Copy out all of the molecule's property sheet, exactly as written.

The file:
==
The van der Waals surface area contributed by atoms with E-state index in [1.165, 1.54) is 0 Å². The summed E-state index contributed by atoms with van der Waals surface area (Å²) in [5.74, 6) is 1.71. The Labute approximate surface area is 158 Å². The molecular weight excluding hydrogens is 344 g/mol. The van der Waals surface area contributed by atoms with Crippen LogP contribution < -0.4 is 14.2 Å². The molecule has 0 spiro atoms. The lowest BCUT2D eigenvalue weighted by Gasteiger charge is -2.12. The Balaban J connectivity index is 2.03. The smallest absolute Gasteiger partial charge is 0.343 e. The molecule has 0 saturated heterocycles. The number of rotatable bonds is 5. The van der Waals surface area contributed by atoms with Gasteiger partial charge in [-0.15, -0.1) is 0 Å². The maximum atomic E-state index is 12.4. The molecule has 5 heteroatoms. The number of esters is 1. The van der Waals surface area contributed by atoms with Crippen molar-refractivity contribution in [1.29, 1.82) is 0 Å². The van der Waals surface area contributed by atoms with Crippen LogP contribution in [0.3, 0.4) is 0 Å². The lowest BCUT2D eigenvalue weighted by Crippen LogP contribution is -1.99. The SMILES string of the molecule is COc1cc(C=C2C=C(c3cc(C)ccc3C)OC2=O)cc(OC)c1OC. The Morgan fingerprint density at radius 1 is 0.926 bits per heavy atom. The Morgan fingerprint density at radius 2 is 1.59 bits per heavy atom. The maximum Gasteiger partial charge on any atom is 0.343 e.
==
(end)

The van der Waals surface area contributed by atoms with E-state index in [1.165, 1.54) is 0 Å². The summed E-state index contributed by atoms with van der Waals surface area (Å²) in [5.74, 6) is 1.71. The Labute approximate surface area is 158 Å². The molecular weight excluding hydrogens is 344 g/mol. The van der Waals surface area contributed by atoms with Crippen LogP contribution < -0.4 is 14.2 Å². The molecule has 0 spiro atoms. The lowest BCUT2D eigenvalue weighted by Gasteiger charge is -2.12. The Balaban J connectivity index is 2.03. The smallest absolute Gasteiger partial charge is 0.343 e. The molecule has 0 saturated heterocycles. The number of rotatable bonds is 5. The van der Waals surface area contributed by atoms with Gasteiger partial charge in [-0.15, -0.1) is 0 Å². The maximum atomic E-state index is 12.4. The molecule has 5 heteroatoms. The number of esters is 1. The van der Waals surface area contributed by atoms with Crippen molar-refractivity contribution in [1.29, 1.82) is 0 Å². The van der Waals surface area contributed by atoms with Crippen LogP contribution in [0.3, 0.4) is 0 Å². The lowest BCUT2D eigenvalue weighted by Crippen LogP contribution is -1.99. The SMILES string of the molecule is COc1cc(C=C2C=C(c3cc(C)ccc3C)OC2=O)cc(OC)c1OC. The Morgan fingerprint density at radius 1 is 0.926 bits per heavy atom. The Morgan fingerprint density at radius 2 is 1.59 bits per heavy atom. The maximum Gasteiger partial charge on any atom is 0.343 e.